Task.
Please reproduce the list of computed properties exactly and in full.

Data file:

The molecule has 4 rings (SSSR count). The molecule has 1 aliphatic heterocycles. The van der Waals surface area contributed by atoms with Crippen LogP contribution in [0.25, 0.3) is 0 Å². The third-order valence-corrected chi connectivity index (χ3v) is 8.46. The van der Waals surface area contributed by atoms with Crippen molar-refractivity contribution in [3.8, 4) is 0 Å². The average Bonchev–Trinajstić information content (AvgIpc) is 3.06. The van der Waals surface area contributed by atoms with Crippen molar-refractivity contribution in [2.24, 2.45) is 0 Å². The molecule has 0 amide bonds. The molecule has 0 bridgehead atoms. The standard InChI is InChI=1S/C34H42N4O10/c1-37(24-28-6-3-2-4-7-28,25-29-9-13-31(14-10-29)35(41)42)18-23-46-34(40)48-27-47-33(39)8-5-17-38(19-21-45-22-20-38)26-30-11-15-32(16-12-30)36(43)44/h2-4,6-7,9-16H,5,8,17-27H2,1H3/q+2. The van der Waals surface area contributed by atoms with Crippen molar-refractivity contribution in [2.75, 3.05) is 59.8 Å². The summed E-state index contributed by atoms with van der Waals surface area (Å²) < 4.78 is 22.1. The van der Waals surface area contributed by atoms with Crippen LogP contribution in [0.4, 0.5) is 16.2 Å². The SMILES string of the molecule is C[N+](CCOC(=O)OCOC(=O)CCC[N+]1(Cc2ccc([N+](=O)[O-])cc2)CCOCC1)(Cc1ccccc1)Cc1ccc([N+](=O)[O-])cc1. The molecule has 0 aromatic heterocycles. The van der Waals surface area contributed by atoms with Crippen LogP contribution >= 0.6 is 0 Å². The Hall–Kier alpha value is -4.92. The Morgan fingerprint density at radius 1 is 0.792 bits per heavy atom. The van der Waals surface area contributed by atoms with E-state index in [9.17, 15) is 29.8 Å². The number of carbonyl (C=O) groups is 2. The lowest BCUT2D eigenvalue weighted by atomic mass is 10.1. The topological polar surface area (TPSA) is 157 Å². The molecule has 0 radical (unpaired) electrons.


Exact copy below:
The molecule has 4 rings (SSSR count). The molecule has 1 aliphatic heterocycles. The van der Waals surface area contributed by atoms with Crippen LogP contribution in [0.25, 0.3) is 0 Å². The third-order valence-corrected chi connectivity index (χ3v) is 8.46. The van der Waals surface area contributed by atoms with Crippen molar-refractivity contribution in [3.8, 4) is 0 Å². The average Bonchev–Trinajstić information content (AvgIpc) is 3.06. The van der Waals surface area contributed by atoms with Crippen molar-refractivity contribution in [2.24, 2.45) is 0 Å². The molecule has 0 amide bonds. The molecule has 0 bridgehead atoms. The standard InChI is InChI=1S/C34H42N4O10/c1-37(24-28-6-3-2-4-7-28,25-29-9-13-31(14-10-29)35(41)42)18-23-46-34(40)48-27-47-33(39)8-5-17-38(19-21-45-22-20-38)26-30-11-15-32(16-12-30)36(43)44/h2-4,6-7,9-16H,5,8,17-27H2,1H3/q+2. The van der Waals surface area contributed by atoms with Crippen molar-refractivity contribution in [2.75, 3.05) is 59.8 Å². The summed E-state index contributed by atoms with van der Waals surface area (Å²) < 4.78 is 22.1. The van der Waals surface area contributed by atoms with Crippen LogP contribution in [0.4, 0.5) is 16.2 Å². The SMILES string of the molecule is C[N+](CCOC(=O)OCOC(=O)CCC[N+]1(Cc2ccc([N+](=O)[O-])cc2)CCOCC1)(Cc1ccccc1)Cc1ccc([N+](=O)[O-])cc1. The molecule has 0 aromatic heterocycles. The van der Waals surface area contributed by atoms with Crippen LogP contribution >= 0.6 is 0 Å². The Hall–Kier alpha value is -4.92. The Morgan fingerprint density at radius 1 is 0.792 bits per heavy atom. The van der Waals surface area contributed by atoms with E-state index in [9.17, 15) is 29.8 Å². The number of carbonyl (C=O) groups is 2. The lowest BCUT2D eigenvalue weighted by atomic mass is 10.1. The topological polar surface area (TPSA) is 157 Å². The molecule has 0 radical (unpaired) electrons.